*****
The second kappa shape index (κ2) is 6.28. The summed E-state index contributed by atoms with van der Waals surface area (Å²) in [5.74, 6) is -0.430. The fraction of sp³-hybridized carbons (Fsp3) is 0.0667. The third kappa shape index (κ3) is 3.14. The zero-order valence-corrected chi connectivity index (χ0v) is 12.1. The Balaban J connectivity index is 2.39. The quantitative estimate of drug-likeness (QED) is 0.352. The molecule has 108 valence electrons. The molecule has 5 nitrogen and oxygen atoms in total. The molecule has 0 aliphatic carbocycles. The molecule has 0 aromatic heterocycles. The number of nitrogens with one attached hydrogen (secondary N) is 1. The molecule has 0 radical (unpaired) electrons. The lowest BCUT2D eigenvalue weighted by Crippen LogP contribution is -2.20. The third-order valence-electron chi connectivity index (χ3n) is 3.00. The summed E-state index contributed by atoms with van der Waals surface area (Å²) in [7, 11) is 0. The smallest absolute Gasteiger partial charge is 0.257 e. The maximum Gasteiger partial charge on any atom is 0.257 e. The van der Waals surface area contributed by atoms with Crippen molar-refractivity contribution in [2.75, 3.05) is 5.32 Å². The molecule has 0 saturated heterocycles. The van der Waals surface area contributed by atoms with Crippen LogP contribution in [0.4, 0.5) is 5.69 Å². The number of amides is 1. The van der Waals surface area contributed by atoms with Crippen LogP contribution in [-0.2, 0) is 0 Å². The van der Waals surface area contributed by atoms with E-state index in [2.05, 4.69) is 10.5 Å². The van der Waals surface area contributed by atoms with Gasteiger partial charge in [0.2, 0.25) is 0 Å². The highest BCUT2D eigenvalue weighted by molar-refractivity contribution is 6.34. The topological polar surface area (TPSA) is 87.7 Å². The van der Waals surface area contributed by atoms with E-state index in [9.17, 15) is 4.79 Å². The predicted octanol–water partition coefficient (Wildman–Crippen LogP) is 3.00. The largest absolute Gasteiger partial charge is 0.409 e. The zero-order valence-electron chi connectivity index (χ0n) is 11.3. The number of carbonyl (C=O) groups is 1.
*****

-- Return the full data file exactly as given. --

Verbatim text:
The second kappa shape index (κ2) is 6.28. The summed E-state index contributed by atoms with van der Waals surface area (Å²) in [5.74, 6) is -0.430. The fraction of sp³-hybridized carbons (Fsp3) is 0.0667. The third kappa shape index (κ3) is 3.14. The zero-order valence-corrected chi connectivity index (χ0v) is 12.1. The Balaban J connectivity index is 2.39. The quantitative estimate of drug-likeness (QED) is 0.352. The molecule has 108 valence electrons. The molecule has 5 nitrogen and oxygen atoms in total. The molecule has 0 aliphatic carbocycles. The molecule has 0 aromatic heterocycles. The number of nitrogens with one attached hydrogen (secondary N) is 1. The molecule has 0 radical (unpaired) electrons. The lowest BCUT2D eigenvalue weighted by Crippen LogP contribution is -2.20. The third-order valence-electron chi connectivity index (χ3n) is 3.00. The summed E-state index contributed by atoms with van der Waals surface area (Å²) in [7, 11) is 0. The smallest absolute Gasteiger partial charge is 0.257 e. The maximum Gasteiger partial charge on any atom is 0.257 e. The van der Waals surface area contributed by atoms with Crippen molar-refractivity contribution in [2.75, 3.05) is 5.32 Å². The molecule has 0 saturated heterocycles. The van der Waals surface area contributed by atoms with Crippen LogP contribution in [0.4, 0.5) is 5.69 Å². The number of amides is 1. The van der Waals surface area contributed by atoms with Crippen LogP contribution in [-0.2, 0) is 0 Å². The van der Waals surface area contributed by atoms with E-state index in [2.05, 4.69) is 10.5 Å². The van der Waals surface area contributed by atoms with Gasteiger partial charge in [0.2, 0.25) is 0 Å². The highest BCUT2D eigenvalue weighted by molar-refractivity contribution is 6.34. The topological polar surface area (TPSA) is 87.7 Å². The van der Waals surface area contributed by atoms with E-state index in [9.17, 15) is 4.79 Å². The predicted octanol–water partition coefficient (Wildman–Crippen LogP) is 3.00. The largest absolute Gasteiger partial charge is 0.409 e. The zero-order valence-electron chi connectivity index (χ0n) is 11.3. The number of carbonyl (C=O) groups is 1.